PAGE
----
Interview with Saul
Executive director Saul Weisberg was interviewed by Clearing Magazine editor Larry Beutler. Here is an excerpt from that conversation, an apt reflection on the Institute’s values and its accomplishments.
Larry Beutler: You’ve been executive director of North Cascades Institute since co-founding it in 1986. What changes have you seen in environmental education?
Saul Weisberg: I’ve seen a big increase in the extent and rigor with which it’s pursued. Outdoor education, adventure programs and conservation education have blended and cross-pollinated each other. Now we see meaningful discussion of issues of social and economic justice, worker’s rights and sustainability – environmental education is a powerful force in bringing educators, environmentalists and the business community together.
LB: How has the North Cascades Institute adapted to those changes?
SW: We pay attention to the world as it changes around us. We listen to the scientists, watch trends in public land management, learn from discussions by writers and bloggers. What do we need to pay attention to now so we’ll be better prepared to serve tomorrow?
LB: How did the economic recession of the past couple of years affect the Institute?
SW: Early in 2009, public schools were really worried about funding and we had a number of schools pull out of spring programs. Our leadership team met weekly, looking at trends, refocusing priorities and keeping close watch on our budget. We didn’t fill a couple of positions and had to pull back in some other areas to focus on youth programs. And, we had a two-week unpaid furlough for all staff. The result of all this was that we ended the year strongly – in the black, with several new initiatives successfully launched, and with a stronger staff and programs than when we began.
LB: Tell me about some of those new initiatives. What are people excited about these days?
SW: Our new summer programs for high school students are some of the most exciting and rewarding work we’ve ever done. For example, last summer we brought 20 kids from around the U.S. to the North Cascades to study climate change. Then they went home to do field projects with their local schools. We took them to Washington, D.C. for a week to meet government officials and share what they learned. It was very, very powerful. This year, we’ve expanded the program to include more kids, but all from Washington and Oregon. Working closer to home will reduce the carbon footprint of the program and allow us to stay in touch with our students over time, too.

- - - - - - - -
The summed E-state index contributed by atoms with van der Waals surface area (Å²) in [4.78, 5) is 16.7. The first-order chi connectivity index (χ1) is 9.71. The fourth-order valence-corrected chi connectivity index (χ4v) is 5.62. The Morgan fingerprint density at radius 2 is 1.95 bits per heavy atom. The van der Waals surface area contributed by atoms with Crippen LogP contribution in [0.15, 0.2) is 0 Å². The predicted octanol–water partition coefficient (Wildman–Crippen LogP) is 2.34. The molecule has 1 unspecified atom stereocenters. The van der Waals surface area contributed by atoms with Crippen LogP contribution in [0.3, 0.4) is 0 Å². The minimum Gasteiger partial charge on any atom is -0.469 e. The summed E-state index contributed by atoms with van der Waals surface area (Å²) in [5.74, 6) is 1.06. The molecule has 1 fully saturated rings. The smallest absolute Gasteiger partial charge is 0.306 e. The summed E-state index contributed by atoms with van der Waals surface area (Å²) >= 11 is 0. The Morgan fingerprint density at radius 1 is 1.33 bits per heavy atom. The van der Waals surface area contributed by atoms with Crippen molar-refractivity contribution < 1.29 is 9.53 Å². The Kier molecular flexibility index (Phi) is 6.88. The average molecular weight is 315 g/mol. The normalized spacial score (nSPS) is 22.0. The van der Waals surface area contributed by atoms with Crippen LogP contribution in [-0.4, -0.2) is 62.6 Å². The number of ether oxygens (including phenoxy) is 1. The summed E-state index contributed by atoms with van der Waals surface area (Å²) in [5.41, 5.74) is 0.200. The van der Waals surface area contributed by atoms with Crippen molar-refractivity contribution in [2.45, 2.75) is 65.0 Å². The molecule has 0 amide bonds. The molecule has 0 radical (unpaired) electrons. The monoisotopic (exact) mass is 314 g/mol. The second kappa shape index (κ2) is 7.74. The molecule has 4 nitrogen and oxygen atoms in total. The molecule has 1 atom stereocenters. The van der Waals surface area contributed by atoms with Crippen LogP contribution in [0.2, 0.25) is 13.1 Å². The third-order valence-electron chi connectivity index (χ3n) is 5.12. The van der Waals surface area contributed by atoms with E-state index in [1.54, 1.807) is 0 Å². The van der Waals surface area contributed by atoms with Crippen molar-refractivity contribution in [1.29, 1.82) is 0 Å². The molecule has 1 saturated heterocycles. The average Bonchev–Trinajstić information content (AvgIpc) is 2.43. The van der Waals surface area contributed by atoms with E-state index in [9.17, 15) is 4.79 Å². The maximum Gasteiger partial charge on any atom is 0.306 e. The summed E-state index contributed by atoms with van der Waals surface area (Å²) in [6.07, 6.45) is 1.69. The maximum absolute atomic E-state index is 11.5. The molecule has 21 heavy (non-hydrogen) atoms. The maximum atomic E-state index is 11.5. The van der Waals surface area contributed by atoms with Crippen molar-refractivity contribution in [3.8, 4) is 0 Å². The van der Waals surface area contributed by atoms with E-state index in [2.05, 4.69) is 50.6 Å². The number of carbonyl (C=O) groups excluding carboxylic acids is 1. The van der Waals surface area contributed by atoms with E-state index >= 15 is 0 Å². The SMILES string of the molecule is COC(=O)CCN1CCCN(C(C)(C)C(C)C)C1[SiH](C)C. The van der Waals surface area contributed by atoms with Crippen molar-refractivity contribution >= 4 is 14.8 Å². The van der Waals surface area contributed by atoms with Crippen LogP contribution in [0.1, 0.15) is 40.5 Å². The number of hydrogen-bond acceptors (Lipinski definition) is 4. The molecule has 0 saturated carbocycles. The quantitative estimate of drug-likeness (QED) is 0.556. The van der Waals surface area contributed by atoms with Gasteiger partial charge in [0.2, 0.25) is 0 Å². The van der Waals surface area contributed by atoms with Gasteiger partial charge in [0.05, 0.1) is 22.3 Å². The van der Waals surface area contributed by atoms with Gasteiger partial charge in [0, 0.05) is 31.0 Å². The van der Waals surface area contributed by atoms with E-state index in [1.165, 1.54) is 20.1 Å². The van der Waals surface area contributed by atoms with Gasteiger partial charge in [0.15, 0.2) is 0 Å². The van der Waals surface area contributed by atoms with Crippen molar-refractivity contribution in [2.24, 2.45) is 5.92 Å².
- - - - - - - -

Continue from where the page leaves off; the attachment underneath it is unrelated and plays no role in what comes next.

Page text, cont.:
LB: Are you seeing evidence of climate change in the North Cascades?
SW: The North Cascades have more glaciers than any area in the U.S. outside of Alaska and they are dramatically shrinking. Mountains that I climbed 30 years ago now show rock where there used to be ice. We’ve developed programs to focus attention on the challenge of climate change, and how human communities will need to adapt.
LB: What do you think the future holds for non-formal education programs like yours?
SW: A recent editorial in Nature pointed out that much of what people know about science is learned informally through time spent in the field, at nature centers, museums, zoos and aquaria. It goes on to say that education policy-makers should take note. People learn best through deep, intimate experiences in nature. That’s exactly how we teach.
LB: What gives you the most pleasure in your role as executive director?
SW: Working with people. Making a difference. Seeing people get turned on by something they learn at one of our programs. Bringing in a big grant. Getting a clean audit. Hanging out at the Learning Center at Diablo Lake on a spring evening with a glass of wine, watching peregrine falcons soaring along the cliffs.
LB: Who are your environmental heroes?
SW: Everyone who is looking at birds and bugs and flowers, teaching kids, and challenging themselves and each other to get busy and save the world. We’ve all got to pull together.
LB: Are you optimistic about the future?
SW: I’m not optimistic, but I am hopeful. I believe that we can change the world, save the world. There’s a quote by E.B. White that I really like. “I arise in the morning torn between a desire to improve the world and a desire to enjoy the world. This makes it hard to plan the day.” I think most of us understand what he was talking about. In my mind, a good day is when we can do both – savor the world and save it, too. I like to think that’s our job.
Copyright 2010 Clearing Magazine: http://www.clearingmagazine.org